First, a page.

Forage chemistry and fermentation chambers in Svalbard reindeer (Rangifer tarandus platyrhynchus)

Authors


All correspondence to: Wenche Sørmo, Department of Arctic Biology, University of Tromsø, N-9037 Tromsø, Norway, or Straumbygda, N-8620 Utskarpen, Norway.

Abstract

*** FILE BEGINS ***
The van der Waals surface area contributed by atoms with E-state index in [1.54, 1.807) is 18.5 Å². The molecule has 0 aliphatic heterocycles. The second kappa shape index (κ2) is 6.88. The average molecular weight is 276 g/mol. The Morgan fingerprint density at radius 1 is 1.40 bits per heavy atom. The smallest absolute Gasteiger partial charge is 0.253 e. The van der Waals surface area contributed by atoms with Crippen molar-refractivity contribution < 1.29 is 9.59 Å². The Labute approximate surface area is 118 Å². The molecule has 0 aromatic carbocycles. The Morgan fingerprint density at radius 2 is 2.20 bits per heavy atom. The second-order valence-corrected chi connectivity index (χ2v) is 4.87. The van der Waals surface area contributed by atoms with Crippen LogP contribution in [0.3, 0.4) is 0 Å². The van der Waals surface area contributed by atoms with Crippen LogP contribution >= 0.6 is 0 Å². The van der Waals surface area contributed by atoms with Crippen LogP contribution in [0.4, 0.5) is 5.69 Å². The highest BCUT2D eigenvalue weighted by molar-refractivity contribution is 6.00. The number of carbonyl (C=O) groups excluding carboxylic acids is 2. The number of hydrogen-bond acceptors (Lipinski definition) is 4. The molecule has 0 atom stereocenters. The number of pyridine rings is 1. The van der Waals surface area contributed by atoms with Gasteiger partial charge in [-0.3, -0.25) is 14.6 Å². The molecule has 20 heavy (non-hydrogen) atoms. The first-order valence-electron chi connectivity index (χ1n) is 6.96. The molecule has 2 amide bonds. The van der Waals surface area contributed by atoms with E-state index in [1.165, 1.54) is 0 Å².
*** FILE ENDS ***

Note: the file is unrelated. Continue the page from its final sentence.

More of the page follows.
Seasonal changes in the species composition and fibre content of plant fragments in the rumen and the gross anatomy of the gastrointestinal tract were investigated in Svalbard reindeer Rangifer tarandus platyrhynchus in western parts of Spitsbergen (Nordenskiöld Land (NL), 78°N), where the tundra vegetation is relatively abundant, and on the island of Nordaustlandet ((NA) 81°N) where, in the polar desert, plants are scarce. Reindeer were killed while grazing on NL in autumn (n= 19) and in winter (n= 10) and on NA in summer (n= 10) and in winter (n= 3). Rumen contents included mainly mosses and grasses in specimens from NL and mainly Saxifraga spp. in specimens from NA. The plant cell wall content of the dry organic matter in the rumen-reticulum (RR) ranged from 55% to 77% and from 43% to 57% in NL and NA specimens, respectively, and did not vary between seasons. In autumn, the wet weight of the contents of the RR ranged from 13% to 20% of body mass (BM) in females on NL and from 14% to 24% of BM in adult reindeer in winter. On NA, the wet weight of the contents of the RR in adult animals ranged from 15% to 20% of BM in summer and from 15% to 17% of BM in winter in NA. The ratio of the wet weight of the contents of the distal fermentation chamber (DFC) to the wet weight of the contents of the RR was 1:8 in females in autumn, compared to 1:6–1:7 in adult animals on NL in winter. The ratio of the wet weight of the DFC to the wet weight of the RR ranged between 1:8–1:10 in summer, compared to 1:7 and 1:8 in winter. There were no significant differences in the size of plant particles in the RR contents in females from the two areas in any season, indicating that ruminal plant particle size was not influenced by the concentration of plant cell walls in the rumen contents. We conclude that the degree of filling of the gastrointestinal tract of these reindeer was therefore principally a function of plant fibre chemistry. Svalbard reindeer are adaptable intermediate feeders but they have, nevertheless, developed a large DFC similar to that of concentrate selectors.

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